1. Social justice organizations break down stereotypes about who can give and who can’t, and ask everyone in their community to become donors. Financial contributions to organizations are made by people of ALL income levels, races, classes, ages, ethnic groups, education levels, backgrounds, sexualities and genders.  A variety of people donate to support issues they care about, and we all have a role to play in providing resources towards social change. Donors and gifts of all levels should be valued for both their financial impact, as well as the political power of having large numbers of people showing their support for an organization.


  1. People of color committed to social justice values and with an understanding of structural oppression are in leadership positions in fundraising. We believe that those who control the money in an organization, including the processes of raising it, ultimately have more power in the organization.  People of color are grossly under-represented as fundraisers, even among social justice organizations. In order to achieve true racial and social justice, people of color invested in an analysis of power and privilege, need to be as involved in fundraising as they are in other key areas of an organization’s work. An analysis of power and privilege for GIFT means that internalized and external oppression and marginalization concentrate resources, opportunity, and decision-making in communities with the most privilege based on race, gender, sexuality, class, ability, nationality, age and access  while disenfranchising those with the least.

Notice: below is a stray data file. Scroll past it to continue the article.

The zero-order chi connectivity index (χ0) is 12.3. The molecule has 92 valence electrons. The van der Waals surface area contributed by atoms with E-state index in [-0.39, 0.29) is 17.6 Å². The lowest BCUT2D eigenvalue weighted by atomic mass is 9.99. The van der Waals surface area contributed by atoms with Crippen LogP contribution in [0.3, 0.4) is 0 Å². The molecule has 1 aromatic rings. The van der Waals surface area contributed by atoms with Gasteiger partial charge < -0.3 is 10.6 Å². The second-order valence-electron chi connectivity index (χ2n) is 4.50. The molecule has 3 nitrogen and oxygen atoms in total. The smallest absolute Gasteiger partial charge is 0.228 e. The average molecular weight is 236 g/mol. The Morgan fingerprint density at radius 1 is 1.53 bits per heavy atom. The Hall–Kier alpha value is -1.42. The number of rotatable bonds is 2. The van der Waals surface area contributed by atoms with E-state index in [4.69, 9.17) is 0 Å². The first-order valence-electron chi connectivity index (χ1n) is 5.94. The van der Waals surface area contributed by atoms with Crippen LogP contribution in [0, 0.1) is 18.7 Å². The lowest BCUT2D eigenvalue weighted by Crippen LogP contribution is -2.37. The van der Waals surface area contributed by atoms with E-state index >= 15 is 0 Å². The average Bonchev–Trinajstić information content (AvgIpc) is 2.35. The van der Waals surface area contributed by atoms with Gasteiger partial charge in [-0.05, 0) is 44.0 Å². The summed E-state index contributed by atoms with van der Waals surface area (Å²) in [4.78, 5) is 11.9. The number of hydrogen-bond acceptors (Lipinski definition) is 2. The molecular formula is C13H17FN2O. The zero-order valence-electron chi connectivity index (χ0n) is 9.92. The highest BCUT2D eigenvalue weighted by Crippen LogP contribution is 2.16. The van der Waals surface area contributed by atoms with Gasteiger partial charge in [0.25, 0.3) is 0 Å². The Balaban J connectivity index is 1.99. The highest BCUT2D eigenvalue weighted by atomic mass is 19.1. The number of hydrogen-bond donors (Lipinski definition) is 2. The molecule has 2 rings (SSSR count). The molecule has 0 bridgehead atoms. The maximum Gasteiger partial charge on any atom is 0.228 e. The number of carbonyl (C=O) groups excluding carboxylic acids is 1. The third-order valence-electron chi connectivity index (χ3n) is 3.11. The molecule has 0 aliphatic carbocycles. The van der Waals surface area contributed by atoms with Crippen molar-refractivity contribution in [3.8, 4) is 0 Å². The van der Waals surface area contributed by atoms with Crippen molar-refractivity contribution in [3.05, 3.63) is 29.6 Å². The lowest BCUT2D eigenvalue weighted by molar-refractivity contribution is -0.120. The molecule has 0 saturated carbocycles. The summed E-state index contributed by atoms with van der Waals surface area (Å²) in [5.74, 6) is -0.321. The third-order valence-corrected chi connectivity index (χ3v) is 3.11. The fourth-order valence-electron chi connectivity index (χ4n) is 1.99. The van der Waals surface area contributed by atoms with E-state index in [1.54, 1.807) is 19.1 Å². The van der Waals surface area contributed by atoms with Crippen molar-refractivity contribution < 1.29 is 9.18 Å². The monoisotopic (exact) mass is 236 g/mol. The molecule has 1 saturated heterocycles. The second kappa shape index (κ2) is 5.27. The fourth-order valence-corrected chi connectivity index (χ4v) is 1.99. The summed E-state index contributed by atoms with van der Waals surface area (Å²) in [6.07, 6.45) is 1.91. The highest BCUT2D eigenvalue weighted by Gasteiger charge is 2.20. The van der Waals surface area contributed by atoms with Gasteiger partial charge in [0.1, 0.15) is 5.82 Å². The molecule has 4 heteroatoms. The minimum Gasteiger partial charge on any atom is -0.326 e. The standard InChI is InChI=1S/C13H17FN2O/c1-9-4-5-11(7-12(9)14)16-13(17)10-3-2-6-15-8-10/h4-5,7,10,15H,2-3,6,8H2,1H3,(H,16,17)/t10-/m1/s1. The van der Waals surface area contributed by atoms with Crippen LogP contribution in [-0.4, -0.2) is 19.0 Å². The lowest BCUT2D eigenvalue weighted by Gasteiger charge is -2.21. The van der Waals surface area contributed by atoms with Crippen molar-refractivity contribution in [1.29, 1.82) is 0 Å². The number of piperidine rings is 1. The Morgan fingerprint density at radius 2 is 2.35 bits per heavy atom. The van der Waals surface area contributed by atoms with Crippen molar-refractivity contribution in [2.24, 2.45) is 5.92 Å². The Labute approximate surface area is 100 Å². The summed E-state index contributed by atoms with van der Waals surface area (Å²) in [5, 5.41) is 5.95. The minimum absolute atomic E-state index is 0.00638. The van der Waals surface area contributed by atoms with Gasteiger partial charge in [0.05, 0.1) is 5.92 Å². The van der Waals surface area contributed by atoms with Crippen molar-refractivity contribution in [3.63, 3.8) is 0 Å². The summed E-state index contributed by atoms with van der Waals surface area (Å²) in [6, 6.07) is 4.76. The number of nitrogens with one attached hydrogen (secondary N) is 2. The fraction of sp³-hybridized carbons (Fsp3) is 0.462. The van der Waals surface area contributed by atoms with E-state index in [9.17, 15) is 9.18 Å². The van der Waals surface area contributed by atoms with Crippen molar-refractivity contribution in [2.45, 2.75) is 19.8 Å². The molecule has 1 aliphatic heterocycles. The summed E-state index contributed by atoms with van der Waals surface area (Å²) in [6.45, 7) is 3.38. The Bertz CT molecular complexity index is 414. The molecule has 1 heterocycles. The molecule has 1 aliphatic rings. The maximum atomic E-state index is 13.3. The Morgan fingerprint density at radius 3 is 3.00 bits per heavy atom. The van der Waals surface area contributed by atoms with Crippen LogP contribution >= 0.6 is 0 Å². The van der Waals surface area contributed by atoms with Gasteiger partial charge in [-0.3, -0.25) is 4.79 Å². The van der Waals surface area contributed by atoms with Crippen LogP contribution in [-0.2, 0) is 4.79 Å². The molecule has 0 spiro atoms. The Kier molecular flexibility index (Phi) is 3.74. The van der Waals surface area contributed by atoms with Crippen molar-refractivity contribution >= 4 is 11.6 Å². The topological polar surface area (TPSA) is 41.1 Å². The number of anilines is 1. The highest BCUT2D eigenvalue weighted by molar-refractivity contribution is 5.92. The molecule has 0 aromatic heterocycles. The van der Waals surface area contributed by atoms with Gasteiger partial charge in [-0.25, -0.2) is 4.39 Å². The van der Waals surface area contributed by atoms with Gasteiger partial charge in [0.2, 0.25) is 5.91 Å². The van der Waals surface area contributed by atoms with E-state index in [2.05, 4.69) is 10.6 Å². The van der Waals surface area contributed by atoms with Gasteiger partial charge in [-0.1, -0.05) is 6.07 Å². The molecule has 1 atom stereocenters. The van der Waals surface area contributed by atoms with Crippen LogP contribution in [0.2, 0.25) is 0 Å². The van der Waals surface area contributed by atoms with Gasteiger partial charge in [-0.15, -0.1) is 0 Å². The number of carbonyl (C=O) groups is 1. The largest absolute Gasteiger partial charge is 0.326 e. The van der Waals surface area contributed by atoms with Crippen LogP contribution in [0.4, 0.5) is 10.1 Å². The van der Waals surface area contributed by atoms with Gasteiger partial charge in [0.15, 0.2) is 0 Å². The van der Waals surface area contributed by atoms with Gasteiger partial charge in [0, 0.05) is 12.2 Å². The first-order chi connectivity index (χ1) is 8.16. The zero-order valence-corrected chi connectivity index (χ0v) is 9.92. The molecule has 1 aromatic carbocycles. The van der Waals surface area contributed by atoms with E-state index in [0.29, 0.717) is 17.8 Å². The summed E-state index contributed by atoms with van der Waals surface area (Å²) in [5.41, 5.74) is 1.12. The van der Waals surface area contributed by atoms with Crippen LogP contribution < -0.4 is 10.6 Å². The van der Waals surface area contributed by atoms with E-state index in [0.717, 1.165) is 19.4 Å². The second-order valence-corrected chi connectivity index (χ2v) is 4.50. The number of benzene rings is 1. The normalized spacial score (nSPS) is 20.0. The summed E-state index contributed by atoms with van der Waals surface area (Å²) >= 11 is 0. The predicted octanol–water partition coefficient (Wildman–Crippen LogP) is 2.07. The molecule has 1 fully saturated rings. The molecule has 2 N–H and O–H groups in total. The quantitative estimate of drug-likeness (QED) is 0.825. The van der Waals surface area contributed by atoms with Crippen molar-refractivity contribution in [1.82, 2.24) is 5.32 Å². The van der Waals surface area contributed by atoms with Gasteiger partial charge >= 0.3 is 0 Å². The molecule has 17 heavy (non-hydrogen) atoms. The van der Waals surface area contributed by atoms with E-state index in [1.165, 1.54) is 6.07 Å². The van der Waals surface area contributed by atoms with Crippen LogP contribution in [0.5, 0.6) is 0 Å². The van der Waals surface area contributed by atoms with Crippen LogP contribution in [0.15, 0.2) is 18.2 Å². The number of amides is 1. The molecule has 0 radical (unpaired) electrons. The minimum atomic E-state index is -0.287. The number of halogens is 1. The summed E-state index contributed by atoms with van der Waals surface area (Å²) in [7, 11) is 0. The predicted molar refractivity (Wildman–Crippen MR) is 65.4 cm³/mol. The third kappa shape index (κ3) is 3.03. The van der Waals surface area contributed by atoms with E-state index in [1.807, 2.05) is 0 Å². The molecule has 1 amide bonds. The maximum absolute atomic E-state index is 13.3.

1. Social justice organizations have self-determination and are accountable to the communities they come from, regardless of their funding sources.  Most money given to nonprofits comes from individuals, not from foundations and corporations. We understand that foundation grants can provide helpful infusions of money, but we believe that foundation grants are not essential to accomplishing social justice work and should not be overly-relied upon. Organizations should be able to make their own decisions and do the work they choose without being afraid of loosing foundation money. Private foundations are generally not accountable to the communities they fund and do not always understand the needs of such communities, often rewarding organizations that are politically moderate and in some cases pressuring organizations to become politically moderate. Corporate giving is motivated by publicity and actions that will generate more profits for the corporation, not community needs. We believe that support from individual donors sustain and are fundamental for an organization’s survival.


  1. Fundraising, program, and organizing are interconnected and interdependent. When all aspects of an organization are integrated and fundraising and programmatic work are connected and inform each other, organizations are much stronger in all areas of their work. This also means that fundraising is considered a shared responsibility between all staff, board, members, and volunteers.


  1. A culture of sustainability is prioritized within social justice organizations. Fundraiser turnover, burnout and isolation are common in social justice organizations. Fundraisers often bear significant responsibility with little authority or involvement in other areas of the organization, and, at best, are stigmatized as doing the work no one else wants to do, or, at worst, doing the work that is considered antithetical to social justice. In order for leaders of color and social justice leaders to remain in grassroots fundraising and thrive, organizations must prioritize care and sustainability, show appreciation for fundraisers, and strive to provide a life-work balance.